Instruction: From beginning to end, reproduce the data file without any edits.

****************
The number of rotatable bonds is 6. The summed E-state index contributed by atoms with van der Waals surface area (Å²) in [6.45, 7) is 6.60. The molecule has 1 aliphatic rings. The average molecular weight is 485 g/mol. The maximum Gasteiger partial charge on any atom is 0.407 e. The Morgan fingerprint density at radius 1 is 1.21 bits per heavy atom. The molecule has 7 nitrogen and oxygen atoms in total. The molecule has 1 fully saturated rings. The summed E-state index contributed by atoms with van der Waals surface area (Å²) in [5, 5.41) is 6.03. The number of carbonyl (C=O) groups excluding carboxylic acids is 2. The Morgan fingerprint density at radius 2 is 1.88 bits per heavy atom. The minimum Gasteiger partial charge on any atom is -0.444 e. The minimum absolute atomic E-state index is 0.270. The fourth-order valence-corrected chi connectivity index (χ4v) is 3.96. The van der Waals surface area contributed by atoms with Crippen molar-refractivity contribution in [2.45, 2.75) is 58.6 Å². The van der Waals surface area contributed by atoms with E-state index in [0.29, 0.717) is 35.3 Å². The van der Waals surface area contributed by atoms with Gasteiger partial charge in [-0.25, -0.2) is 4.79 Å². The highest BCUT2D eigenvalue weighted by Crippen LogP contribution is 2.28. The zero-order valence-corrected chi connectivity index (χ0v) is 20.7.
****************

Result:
The number of rotatable bonds is 6. The summed E-state index contributed by atoms with van der Waals surface area (Å²) in [6.45, 7) is 6.60. The molecule has 1 aliphatic rings. The average molecular weight is 485 g/mol. The maximum Gasteiger partial charge on any atom is 0.407 e. The Morgan fingerprint density at radius 1 is 1.21 bits per heavy atom. The molecule has 7 nitrogen and oxygen atoms in total. The molecule has 1 fully saturated rings. The summed E-state index contributed by atoms with van der Waals surface area (Å²) in [5, 5.41) is 6.03. The number of carbonyl (C=O) groups excluding carboxylic acids is 2. The Morgan fingerprint density at radius 2 is 1.88 bits per heavy atom. The minimum Gasteiger partial charge on any atom is -0.444 e. The minimum absolute atomic E-state index is 0.270. The fourth-order valence-corrected chi connectivity index (χ4v) is 3.96. The van der Waals surface area contributed by atoms with Crippen molar-refractivity contribution in [2.45, 2.75) is 58.6 Å². The van der Waals surface area contributed by atoms with E-state index in [0.29, 0.717) is 35.3 Å². The van der Waals surface area contributed by atoms with Gasteiger partial charge in [-0.25, -0.2) is 4.79 Å². The highest BCUT2D eigenvalue weighted by Crippen LogP contribution is 2.28. The zero-order valence-corrected chi connectivity index (χ0v) is 20.7.